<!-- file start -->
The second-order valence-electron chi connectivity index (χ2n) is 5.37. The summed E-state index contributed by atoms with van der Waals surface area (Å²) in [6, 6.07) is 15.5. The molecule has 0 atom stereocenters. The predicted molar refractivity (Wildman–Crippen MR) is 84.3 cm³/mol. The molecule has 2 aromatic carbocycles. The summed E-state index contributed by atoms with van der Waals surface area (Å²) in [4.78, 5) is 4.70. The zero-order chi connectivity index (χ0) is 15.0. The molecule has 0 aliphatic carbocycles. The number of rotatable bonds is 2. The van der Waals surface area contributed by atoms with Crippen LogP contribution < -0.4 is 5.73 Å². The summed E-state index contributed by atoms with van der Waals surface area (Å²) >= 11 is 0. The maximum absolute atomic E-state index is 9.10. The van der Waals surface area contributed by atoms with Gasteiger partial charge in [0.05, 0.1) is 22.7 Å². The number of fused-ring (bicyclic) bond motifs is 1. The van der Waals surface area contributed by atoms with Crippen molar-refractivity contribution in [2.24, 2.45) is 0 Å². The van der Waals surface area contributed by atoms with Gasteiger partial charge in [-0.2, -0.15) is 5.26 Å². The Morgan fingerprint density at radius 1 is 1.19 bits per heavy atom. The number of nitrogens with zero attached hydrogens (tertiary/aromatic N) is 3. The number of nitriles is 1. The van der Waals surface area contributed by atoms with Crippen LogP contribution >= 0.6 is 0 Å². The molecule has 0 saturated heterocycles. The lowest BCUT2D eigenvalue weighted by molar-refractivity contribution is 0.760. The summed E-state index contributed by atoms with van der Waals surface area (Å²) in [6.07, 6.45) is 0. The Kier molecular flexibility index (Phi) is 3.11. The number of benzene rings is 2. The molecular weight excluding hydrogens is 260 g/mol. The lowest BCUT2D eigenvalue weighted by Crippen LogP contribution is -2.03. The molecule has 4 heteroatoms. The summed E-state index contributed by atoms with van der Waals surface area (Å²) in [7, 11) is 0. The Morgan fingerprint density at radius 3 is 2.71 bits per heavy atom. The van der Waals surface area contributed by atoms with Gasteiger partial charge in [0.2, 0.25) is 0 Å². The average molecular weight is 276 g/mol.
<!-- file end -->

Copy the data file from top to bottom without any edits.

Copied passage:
The second-order valence-electron chi connectivity index (χ2n) is 5.37. The summed E-state index contributed by atoms with van der Waals surface area (Å²) in [6, 6.07) is 15.5. The molecule has 0 atom stereocenters. The predicted molar refractivity (Wildman–Crippen MR) is 84.3 cm³/mol. The molecule has 2 aromatic carbocycles. The summed E-state index contributed by atoms with van der Waals surface area (Å²) in [4.78, 5) is 4.70. The zero-order chi connectivity index (χ0) is 15.0. The molecule has 0 aliphatic carbocycles. The number of rotatable bonds is 2. The van der Waals surface area contributed by atoms with Crippen LogP contribution < -0.4 is 5.73 Å². The summed E-state index contributed by atoms with van der Waals surface area (Å²) >= 11 is 0. The maximum absolute atomic E-state index is 9.10. The van der Waals surface area contributed by atoms with Gasteiger partial charge in [0.05, 0.1) is 22.7 Å². The number of fused-ring (bicyclic) bond motifs is 1. The van der Waals surface area contributed by atoms with Crippen molar-refractivity contribution in [2.24, 2.45) is 0 Å². The van der Waals surface area contributed by atoms with Gasteiger partial charge in [-0.2, -0.15) is 5.26 Å². The Morgan fingerprint density at radius 1 is 1.19 bits per heavy atom. The number of nitrogens with zero attached hydrogens (tertiary/aromatic N) is 3. The number of nitriles is 1. The van der Waals surface area contributed by atoms with Crippen LogP contribution >= 0.6 is 0 Å². The molecule has 0 saturated heterocycles. The lowest BCUT2D eigenvalue weighted by molar-refractivity contribution is 0.760. The summed E-state index contributed by atoms with van der Waals surface area (Å²) in [6.07, 6.45) is 0. The Kier molecular flexibility index (Phi) is 3.11. The number of benzene rings is 2. The molecular weight excluding hydrogens is 260 g/mol. The lowest BCUT2D eigenvalue weighted by Crippen LogP contribution is -2.03. The molecule has 4 heteroatoms. The summed E-state index contributed by atoms with van der Waals surface area (Å²) in [7, 11) is 0. The Morgan fingerprint density at radius 3 is 2.71 bits per heavy atom. The van der Waals surface area contributed by atoms with Gasteiger partial charge in [0.2, 0.25) is 0 Å². The average molecular weight is 276 g/mol.